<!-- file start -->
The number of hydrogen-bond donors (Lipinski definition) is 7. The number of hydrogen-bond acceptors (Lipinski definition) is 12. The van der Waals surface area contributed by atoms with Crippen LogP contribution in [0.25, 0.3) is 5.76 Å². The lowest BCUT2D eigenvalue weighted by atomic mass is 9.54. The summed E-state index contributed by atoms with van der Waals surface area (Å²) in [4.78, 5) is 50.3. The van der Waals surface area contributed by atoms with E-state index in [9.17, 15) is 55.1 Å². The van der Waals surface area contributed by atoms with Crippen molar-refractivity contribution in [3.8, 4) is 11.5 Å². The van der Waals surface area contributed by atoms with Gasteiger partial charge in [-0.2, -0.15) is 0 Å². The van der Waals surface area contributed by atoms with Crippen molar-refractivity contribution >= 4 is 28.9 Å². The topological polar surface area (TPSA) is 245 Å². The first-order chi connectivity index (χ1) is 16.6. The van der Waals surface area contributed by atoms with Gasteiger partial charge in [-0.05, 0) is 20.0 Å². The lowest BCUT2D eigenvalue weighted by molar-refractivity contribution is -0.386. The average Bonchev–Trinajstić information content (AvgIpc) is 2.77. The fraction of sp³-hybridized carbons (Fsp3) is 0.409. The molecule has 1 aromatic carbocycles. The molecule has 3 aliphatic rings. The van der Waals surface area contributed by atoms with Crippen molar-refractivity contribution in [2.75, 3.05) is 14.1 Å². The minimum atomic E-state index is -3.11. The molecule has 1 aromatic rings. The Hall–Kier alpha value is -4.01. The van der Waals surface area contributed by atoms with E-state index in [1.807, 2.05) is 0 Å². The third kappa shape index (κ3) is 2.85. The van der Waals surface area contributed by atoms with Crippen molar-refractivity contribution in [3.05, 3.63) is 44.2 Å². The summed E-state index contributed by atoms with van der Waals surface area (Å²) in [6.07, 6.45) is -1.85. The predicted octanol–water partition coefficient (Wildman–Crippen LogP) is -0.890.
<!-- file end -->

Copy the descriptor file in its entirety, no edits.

The number of hydrogen-bond donors (Lipinski definition) is 7. The number of hydrogen-bond acceptors (Lipinski definition) is 12. The van der Waals surface area contributed by atoms with Crippen LogP contribution in [0.25, 0.3) is 5.76 Å². The lowest BCUT2D eigenvalue weighted by atomic mass is 9.54. The summed E-state index contributed by atoms with van der Waals surface area (Å²) in [4.78, 5) is 50.3. The van der Waals surface area contributed by atoms with E-state index in [9.17, 15) is 55.1 Å². The van der Waals surface area contributed by atoms with Crippen molar-refractivity contribution in [3.8, 4) is 11.5 Å². The van der Waals surface area contributed by atoms with Gasteiger partial charge in [-0.2, -0.15) is 0 Å². The van der Waals surface area contributed by atoms with Crippen molar-refractivity contribution >= 4 is 28.9 Å². The topological polar surface area (TPSA) is 245 Å². The first-order chi connectivity index (χ1) is 16.6. The van der Waals surface area contributed by atoms with Gasteiger partial charge in [-0.05, 0) is 20.0 Å². The lowest BCUT2D eigenvalue weighted by molar-refractivity contribution is -0.386. The average Bonchev–Trinajstić information content (AvgIpc) is 2.77. The fraction of sp³-hybridized carbons (Fsp3) is 0.409. The molecule has 1 aromatic carbocycles. The molecule has 3 aliphatic rings. The van der Waals surface area contributed by atoms with Crippen molar-refractivity contribution in [2.75, 3.05) is 14.1 Å². The minimum atomic E-state index is -3.11. The molecule has 1 aromatic rings. The Hall–Kier alpha value is -4.01. The van der Waals surface area contributed by atoms with E-state index in [1.807, 2.05) is 0 Å². The third kappa shape index (κ3) is 2.85. The van der Waals surface area contributed by atoms with Crippen molar-refractivity contribution in [3.05, 3.63) is 44.2 Å². The summed E-state index contributed by atoms with van der Waals surface area (Å²) in [6.07, 6.45) is -1.85. The predicted octanol–water partition coefficient (Wildman–Crippen LogP) is -0.890.